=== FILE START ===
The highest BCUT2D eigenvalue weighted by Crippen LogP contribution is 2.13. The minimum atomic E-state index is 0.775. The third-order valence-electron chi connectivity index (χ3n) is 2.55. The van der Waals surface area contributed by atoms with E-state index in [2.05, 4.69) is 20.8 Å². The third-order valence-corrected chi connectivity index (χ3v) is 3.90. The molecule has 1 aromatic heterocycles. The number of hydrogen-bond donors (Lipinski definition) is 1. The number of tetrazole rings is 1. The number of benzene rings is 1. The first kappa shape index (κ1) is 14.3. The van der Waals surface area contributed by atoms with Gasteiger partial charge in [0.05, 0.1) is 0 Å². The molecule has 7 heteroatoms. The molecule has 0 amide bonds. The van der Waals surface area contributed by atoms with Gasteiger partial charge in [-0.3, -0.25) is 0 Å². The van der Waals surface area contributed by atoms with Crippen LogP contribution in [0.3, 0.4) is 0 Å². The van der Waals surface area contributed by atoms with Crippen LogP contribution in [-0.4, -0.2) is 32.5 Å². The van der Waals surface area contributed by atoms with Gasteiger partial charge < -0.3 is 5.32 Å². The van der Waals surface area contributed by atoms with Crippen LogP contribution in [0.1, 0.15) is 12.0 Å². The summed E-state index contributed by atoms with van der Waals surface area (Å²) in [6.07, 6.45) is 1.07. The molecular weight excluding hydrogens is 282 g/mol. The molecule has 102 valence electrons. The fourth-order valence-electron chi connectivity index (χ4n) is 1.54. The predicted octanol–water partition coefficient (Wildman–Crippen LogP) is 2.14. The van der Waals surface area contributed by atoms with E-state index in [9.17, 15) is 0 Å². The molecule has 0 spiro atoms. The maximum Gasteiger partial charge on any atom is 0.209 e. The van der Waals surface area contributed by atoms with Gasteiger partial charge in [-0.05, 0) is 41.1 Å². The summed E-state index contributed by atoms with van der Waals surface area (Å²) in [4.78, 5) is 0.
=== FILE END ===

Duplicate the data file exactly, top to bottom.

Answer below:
The highest BCUT2D eigenvalue weighted by Crippen LogP contribution is 2.13. The minimum atomic E-state index is 0.775. The third-order valence-electron chi connectivity index (χ3n) is 2.55. The van der Waals surface area contributed by atoms with E-state index in [2.05, 4.69) is 20.8 Å². The third-order valence-corrected chi connectivity index (χ3v) is 3.90. The molecule has 1 aromatic heterocycles. The number of hydrogen-bond donors (Lipinski definition) is 1. The number of tetrazole rings is 1. The number of benzene rings is 1. The first kappa shape index (κ1) is 14.3. The van der Waals surface area contributed by atoms with Gasteiger partial charge in [0.05, 0.1) is 0 Å². The molecule has 7 heteroatoms. The molecule has 0 amide bonds. The van der Waals surface area contributed by atoms with Gasteiger partial charge in [-0.3, -0.25) is 0 Å². The van der Waals surface area contributed by atoms with Crippen LogP contribution in [0.3, 0.4) is 0 Å². The van der Waals surface area contributed by atoms with Crippen LogP contribution in [-0.4, -0.2) is 32.5 Å². The van der Waals surface area contributed by atoms with Gasteiger partial charge < -0.3 is 5.32 Å². The van der Waals surface area contributed by atoms with Crippen LogP contribution in [0.1, 0.15) is 12.0 Å². The summed E-state index contributed by atoms with van der Waals surface area (Å²) in [6.07, 6.45) is 1.07. The molecular weight excluding hydrogens is 282 g/mol. The molecule has 102 valence electrons. The fourth-order valence-electron chi connectivity index (χ4n) is 1.54. The predicted octanol–water partition coefficient (Wildman–Crippen LogP) is 2.14. The van der Waals surface area contributed by atoms with E-state index in [9.17, 15) is 0 Å². The molecule has 0 spiro atoms. The maximum Gasteiger partial charge on any atom is 0.209 e. The van der Waals surface area contributed by atoms with Gasteiger partial charge in [-0.05, 0) is 41.1 Å². The summed E-state index contributed by atoms with van der Waals surface area (Å²) in [4.78, 5) is 0.